b. You shall read this law before all Israel in their hearing: part of the job of the Levites was to minister the word of God to the nation, as they were scattered throughout the nation. Every seven years, they were to have a public reading and explanation of the law of God, as was modeled in Nehemiah 8:1-8.
i. The first we know of a public reading of the law is in Joshua 8:30. The next we hear of it is during the reign of Jehoshaphat (2 Chronicles 17:7), more than 500 years later. Then, in the reign of Josiah there was another public reading of the law (2 Chronicles 34:30), more than 250 years after Jehoshaphat. Of course, there might have been public readings of the law as commanded here which are not recorded; but the fact that some are recorded probably means they were unusual, not typical. With this kind of neglect of God's word, no wonder Israel was so often in trouble!
c. And that their children . . . may hear and learn to fear the Lord: This seven-year national focus on God's word was especially important for the children among the people of Israel. Through His word, they could come to a personal relationship with the Lord.
B. Moses insures his legacy.
1. (14-15) The preface to Joshua's inauguration as leader of Israel.
a. Present yourselves in the tabernacle of meeting: Through the wilderness journey, we find Moses and Joshua together before the Lord often. Exodus 33:11 says, his servant Joshua the son of Nun, a young man, did not depart from the tabernacle. Joshua was qualified to serve because he was at home in the presence of the Lord.
b. Now the Lord appeared: This begins a solemn and important chapter in the history of God's people. This will be Moses' retirement ceremony and Joshua's inauguration ceremony!
2. (16-22) A song of Moses to warn Israel in a time of future apostasy.
a. Because Israel will, in the future, rise and play the harlot with the gods of the foreigners of the land, God instructs Moses to compose sort of "national anthem."
b. But a strange "national anthem," because the purpose of this anthem is to testify against them as a witness. God knows that words are more memorable when set to music, so He tells Moses to compose the "sermon in a song" found in the following chapter, Deuteronomy 32.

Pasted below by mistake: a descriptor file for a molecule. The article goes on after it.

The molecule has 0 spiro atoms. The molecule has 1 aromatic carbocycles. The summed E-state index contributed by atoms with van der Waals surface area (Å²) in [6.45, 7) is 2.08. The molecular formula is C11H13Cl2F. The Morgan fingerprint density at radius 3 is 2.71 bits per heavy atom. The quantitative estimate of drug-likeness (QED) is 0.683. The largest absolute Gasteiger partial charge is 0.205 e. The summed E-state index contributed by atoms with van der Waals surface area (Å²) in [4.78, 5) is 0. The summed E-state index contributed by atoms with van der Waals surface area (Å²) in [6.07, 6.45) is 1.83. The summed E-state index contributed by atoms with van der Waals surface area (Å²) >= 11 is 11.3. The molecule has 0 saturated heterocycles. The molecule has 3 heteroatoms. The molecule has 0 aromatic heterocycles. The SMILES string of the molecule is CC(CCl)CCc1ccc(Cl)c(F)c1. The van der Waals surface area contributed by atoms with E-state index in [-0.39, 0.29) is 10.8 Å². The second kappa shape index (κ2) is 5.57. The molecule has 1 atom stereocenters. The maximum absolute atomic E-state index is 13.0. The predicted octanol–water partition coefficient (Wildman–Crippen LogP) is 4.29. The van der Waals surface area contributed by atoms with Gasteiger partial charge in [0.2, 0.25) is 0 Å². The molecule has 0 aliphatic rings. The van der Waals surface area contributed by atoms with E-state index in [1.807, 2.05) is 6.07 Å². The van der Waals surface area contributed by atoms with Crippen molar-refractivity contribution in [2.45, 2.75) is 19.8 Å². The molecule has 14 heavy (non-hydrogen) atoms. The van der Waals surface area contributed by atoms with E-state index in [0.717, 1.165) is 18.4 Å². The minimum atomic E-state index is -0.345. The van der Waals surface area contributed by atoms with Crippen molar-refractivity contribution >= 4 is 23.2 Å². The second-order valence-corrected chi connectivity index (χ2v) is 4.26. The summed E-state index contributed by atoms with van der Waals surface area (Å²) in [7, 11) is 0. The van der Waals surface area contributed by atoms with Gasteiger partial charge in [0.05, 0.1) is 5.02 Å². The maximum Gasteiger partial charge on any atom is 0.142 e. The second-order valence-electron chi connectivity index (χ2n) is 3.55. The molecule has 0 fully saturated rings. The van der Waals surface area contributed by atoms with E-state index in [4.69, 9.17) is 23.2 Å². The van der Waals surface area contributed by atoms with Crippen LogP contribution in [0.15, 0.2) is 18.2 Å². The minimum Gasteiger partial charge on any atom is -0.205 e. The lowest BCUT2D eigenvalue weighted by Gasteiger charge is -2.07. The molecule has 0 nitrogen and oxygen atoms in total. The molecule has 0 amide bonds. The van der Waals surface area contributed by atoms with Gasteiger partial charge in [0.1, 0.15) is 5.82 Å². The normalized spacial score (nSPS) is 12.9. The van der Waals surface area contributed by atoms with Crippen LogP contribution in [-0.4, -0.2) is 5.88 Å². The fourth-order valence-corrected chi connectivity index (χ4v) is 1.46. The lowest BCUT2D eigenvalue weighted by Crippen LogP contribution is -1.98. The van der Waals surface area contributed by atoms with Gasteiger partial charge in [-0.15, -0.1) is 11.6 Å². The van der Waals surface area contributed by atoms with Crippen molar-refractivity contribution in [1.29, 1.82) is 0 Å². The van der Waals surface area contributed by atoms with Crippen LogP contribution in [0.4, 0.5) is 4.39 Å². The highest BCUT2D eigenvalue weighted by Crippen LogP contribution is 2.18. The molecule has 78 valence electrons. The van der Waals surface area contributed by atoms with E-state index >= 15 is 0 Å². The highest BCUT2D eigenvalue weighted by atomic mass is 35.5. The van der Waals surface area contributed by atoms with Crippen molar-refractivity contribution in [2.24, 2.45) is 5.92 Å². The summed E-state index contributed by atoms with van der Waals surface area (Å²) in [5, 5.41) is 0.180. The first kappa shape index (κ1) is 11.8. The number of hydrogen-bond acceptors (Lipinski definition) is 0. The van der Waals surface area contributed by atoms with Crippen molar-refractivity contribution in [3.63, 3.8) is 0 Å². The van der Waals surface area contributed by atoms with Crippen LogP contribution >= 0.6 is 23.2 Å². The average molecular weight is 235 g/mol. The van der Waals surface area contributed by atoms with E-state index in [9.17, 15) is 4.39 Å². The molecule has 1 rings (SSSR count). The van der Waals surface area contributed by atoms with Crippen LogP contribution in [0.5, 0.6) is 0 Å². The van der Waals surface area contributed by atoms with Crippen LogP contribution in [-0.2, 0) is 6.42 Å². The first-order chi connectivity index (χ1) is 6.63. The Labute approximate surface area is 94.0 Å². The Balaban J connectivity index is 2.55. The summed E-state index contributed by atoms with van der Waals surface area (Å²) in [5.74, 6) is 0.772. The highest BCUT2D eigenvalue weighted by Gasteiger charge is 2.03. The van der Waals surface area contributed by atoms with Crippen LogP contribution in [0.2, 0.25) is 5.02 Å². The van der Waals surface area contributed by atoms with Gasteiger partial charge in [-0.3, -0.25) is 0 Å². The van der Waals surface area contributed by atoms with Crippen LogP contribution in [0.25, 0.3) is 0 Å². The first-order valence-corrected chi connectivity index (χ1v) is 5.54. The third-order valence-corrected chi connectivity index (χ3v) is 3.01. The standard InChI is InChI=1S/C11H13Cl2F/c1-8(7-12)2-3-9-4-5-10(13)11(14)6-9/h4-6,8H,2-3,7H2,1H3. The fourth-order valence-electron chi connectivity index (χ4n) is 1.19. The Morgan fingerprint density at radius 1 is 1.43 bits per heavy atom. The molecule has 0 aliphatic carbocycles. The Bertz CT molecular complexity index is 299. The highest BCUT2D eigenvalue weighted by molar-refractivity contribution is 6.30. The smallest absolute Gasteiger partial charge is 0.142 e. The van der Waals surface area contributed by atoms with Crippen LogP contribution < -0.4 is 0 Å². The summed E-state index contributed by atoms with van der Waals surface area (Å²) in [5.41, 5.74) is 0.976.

3. (23) The inauguration of Joshua.
a. Be strong and of good courage: It is remarkable how often this exhortation is directed towards Joshua. He hears it seven different times (Deuteronomy 31:6, 7, and 23; Joshua 1:6, 7, 9, and 18).
i. This exposes Joshua's weakness; there was a need for such a command, because even a great leader like Joshua needed such encouragement.
ii. Most of us, God forgive us, are too big for God to use; we are too full of our own schemes and our own ways of doing things. Joshua needed to take strength and courage in the Lord, and was small enough to be big in God.
iii. Wonderfully, the last time this phrase is used in connection with Joshua, he is encouraging others to be strong and of good courage (Joshua 10:25). He could encourage others with the encouragement the Lord, through others, had given him.
b. Be strong and of good courage is a manly way to speak to Joshua. God (and Moses) will not pander to Joshua's weak and timid nature. He doesn't hear, "Oh Joshua, you're so wonderful." "Oh Joshua, you're so strong." "Oh Joshua, you're so courageous." Instead, he hears, "Now is the time. Step up to the plate. Be strong and of good courage!"
c. You shall bring the children of Israel into the land: Joshua, by nature weak and lacking courage, needed to hear this from Moses. He needed to hear, "you're going to do it. It's going to happen."
4. (24-27) Moses preserves the Law of God as a witness against Israel.
a. When Moses had completed writing the words of this law: Moses finished the first five books of the Bible, and gave this to Israel, and to all creation, as the inspired words of God.
i. Some raise great objections at this point; "So who wrote the last three chapters of Deuteronomy? The text says that Moses finished here!" No doubt, Joshua had the remainder of Moses' words and deeds recorded and added to the end of his magnificent work.
b. Put it beside the ark of the covenant: The Ten Commandments were placed inside the ark of the covenant (Hebrews 9:4). But the whole book of the law - Genesis through Deuteronomy - was placed beside the ark of the covenant.
c. That it may be there as a witness against you: Moses knew Israel would rebel. He knew this both from the promise of God (Deuteronomy 31:16-17), and from common sense (If today, while I am yet alive with you, you have been rebellious against the Lord, how much more after my death?). Therefore the law would stand as a witness against a rebellious Israel.
i. We love to find refuge in God's word in our times of stress and trouble, but we don't often consider that God's word, if we reject Jesus and rebell against God, is no friend to us. It is a witness against us, a witness that rises up to testify against us.
5. (28-30) The elders and officers of Israel gather for the song of Moses.
a. "In fact, the song of chapter 32 is strongly reminiscent in its structure and content of a well-known secular political form, namely, the formulation of a complaint against a rebel vassal by his overlord with the threat of punishment. It is not impossible that some, at least, in Israel would have understood such a pattern and Moses would certainly have met it in the pharaoh's court." (Thompson)